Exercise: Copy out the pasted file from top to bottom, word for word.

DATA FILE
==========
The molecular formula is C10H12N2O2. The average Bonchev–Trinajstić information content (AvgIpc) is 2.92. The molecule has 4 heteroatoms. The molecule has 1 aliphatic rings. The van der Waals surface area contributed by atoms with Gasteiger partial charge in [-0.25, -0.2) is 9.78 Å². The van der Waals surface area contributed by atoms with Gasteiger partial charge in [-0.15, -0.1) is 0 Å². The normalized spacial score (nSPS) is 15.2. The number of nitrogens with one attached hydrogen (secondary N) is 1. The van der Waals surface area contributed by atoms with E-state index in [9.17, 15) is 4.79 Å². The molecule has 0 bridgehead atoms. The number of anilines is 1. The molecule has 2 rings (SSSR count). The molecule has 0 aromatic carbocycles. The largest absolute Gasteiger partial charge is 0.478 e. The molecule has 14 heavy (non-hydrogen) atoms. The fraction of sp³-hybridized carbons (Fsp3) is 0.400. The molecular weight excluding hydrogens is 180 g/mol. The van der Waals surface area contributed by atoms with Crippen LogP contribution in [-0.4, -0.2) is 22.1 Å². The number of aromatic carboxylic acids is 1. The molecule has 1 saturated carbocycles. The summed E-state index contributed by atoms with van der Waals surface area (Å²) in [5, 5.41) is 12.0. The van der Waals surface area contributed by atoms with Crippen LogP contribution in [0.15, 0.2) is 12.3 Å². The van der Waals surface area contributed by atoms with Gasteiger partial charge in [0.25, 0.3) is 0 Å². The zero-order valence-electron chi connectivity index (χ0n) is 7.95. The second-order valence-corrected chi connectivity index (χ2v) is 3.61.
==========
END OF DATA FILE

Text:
The molecular formula is C10H12N2O2. The average Bonchev–Trinajstić information content (AvgIpc) is 2.92. The molecule has 4 heteroatoms. The molecule has 1 aliphatic rings. The van der Waals surface area contributed by atoms with Gasteiger partial charge in [-0.25, -0.2) is 9.78 Å². The van der Waals surface area contributed by atoms with Gasteiger partial charge in [-0.15, -0.1) is 0 Å². The normalized spacial score (nSPS) is 15.2. The number of nitrogens with one attached hydrogen (secondary N) is 1. The van der Waals surface area contributed by atoms with E-state index in [9.17, 15) is 4.79 Å². The molecule has 0 bridgehead atoms. The number of anilines is 1. The molecule has 2 rings (SSSR count). The molecule has 0 aromatic carbocycles. The largest absolute Gasteiger partial charge is 0.478 e. The molecule has 14 heavy (non-hydrogen) atoms. The fraction of sp³-hybridized carbons (Fsp3) is 0.400. The molecular weight excluding hydrogens is 180 g/mol. The van der Waals surface area contributed by atoms with Crippen LogP contribution in [-0.4, -0.2) is 22.1 Å². The number of aromatic carboxylic acids is 1. The molecule has 1 saturated carbocycles. The summed E-state index contributed by atoms with van der Waals surface area (Å²) in [5, 5.41) is 12.0. The van der Waals surface area contributed by atoms with Crippen LogP contribution in [0.15, 0.2) is 12.3 Å². The van der Waals surface area contributed by atoms with Gasteiger partial charge in [0.25, 0.3) is 0 Å². The zero-order valence-electron chi connectivity index (χ0n) is 7.95. The second-order valence-corrected chi connectivity index (χ2v) is 3.61.